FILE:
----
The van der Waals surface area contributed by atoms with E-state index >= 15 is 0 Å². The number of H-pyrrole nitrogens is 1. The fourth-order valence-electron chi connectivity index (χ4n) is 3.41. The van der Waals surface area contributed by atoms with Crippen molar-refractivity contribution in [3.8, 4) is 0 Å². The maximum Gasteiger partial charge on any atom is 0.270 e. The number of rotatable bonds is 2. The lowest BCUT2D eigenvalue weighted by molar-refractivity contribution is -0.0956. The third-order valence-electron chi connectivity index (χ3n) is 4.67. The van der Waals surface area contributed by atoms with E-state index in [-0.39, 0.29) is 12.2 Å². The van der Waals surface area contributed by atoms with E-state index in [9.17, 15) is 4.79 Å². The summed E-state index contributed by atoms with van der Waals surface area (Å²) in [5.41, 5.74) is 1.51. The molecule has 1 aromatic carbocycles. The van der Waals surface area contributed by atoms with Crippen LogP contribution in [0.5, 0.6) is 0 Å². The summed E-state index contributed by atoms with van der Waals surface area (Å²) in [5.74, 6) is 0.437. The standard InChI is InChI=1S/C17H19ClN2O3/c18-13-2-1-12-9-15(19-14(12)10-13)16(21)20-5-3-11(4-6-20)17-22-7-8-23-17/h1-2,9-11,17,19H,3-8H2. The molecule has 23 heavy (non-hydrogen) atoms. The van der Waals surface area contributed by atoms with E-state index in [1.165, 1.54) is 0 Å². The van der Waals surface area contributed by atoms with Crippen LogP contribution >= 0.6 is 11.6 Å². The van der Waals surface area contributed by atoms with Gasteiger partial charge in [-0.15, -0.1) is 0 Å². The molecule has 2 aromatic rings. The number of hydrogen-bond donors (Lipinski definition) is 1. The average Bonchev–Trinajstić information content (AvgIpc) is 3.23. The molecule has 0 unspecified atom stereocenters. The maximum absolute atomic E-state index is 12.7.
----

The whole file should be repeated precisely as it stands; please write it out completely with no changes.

The van der Waals surface area contributed by atoms with E-state index >= 15 is 0 Å². The number of H-pyrrole nitrogens is 1. The fourth-order valence-electron chi connectivity index (χ4n) is 3.41. The van der Waals surface area contributed by atoms with Crippen molar-refractivity contribution in [3.8, 4) is 0 Å². The maximum Gasteiger partial charge on any atom is 0.270 e. The number of rotatable bonds is 2. The lowest BCUT2D eigenvalue weighted by molar-refractivity contribution is -0.0956. The third-order valence-electron chi connectivity index (χ3n) is 4.67. The van der Waals surface area contributed by atoms with E-state index in [-0.39, 0.29) is 12.2 Å². The van der Waals surface area contributed by atoms with E-state index in [9.17, 15) is 4.79 Å². The summed E-state index contributed by atoms with van der Waals surface area (Å²) in [5.41, 5.74) is 1.51. The molecule has 1 aromatic carbocycles. The van der Waals surface area contributed by atoms with Crippen LogP contribution in [0.5, 0.6) is 0 Å². The summed E-state index contributed by atoms with van der Waals surface area (Å²) in [5.74, 6) is 0.437. The standard InChI is InChI=1S/C17H19ClN2O3/c18-13-2-1-12-9-15(19-14(12)10-13)16(21)20-5-3-11(4-6-20)17-22-7-8-23-17/h1-2,9-11,17,19H,3-8H2. The molecule has 23 heavy (non-hydrogen) atoms. The van der Waals surface area contributed by atoms with E-state index in [1.165, 1.54) is 0 Å². The van der Waals surface area contributed by atoms with Crippen LogP contribution >= 0.6 is 11.6 Å². The van der Waals surface area contributed by atoms with Gasteiger partial charge in [-0.15, -0.1) is 0 Å². The molecule has 2 aromatic rings. The number of hydrogen-bond donors (Lipinski definition) is 1. The average Bonchev–Trinajstić information content (AvgIpc) is 3.23. The molecule has 0 unspecified atom stereocenters. The maximum absolute atomic E-state index is 12.7.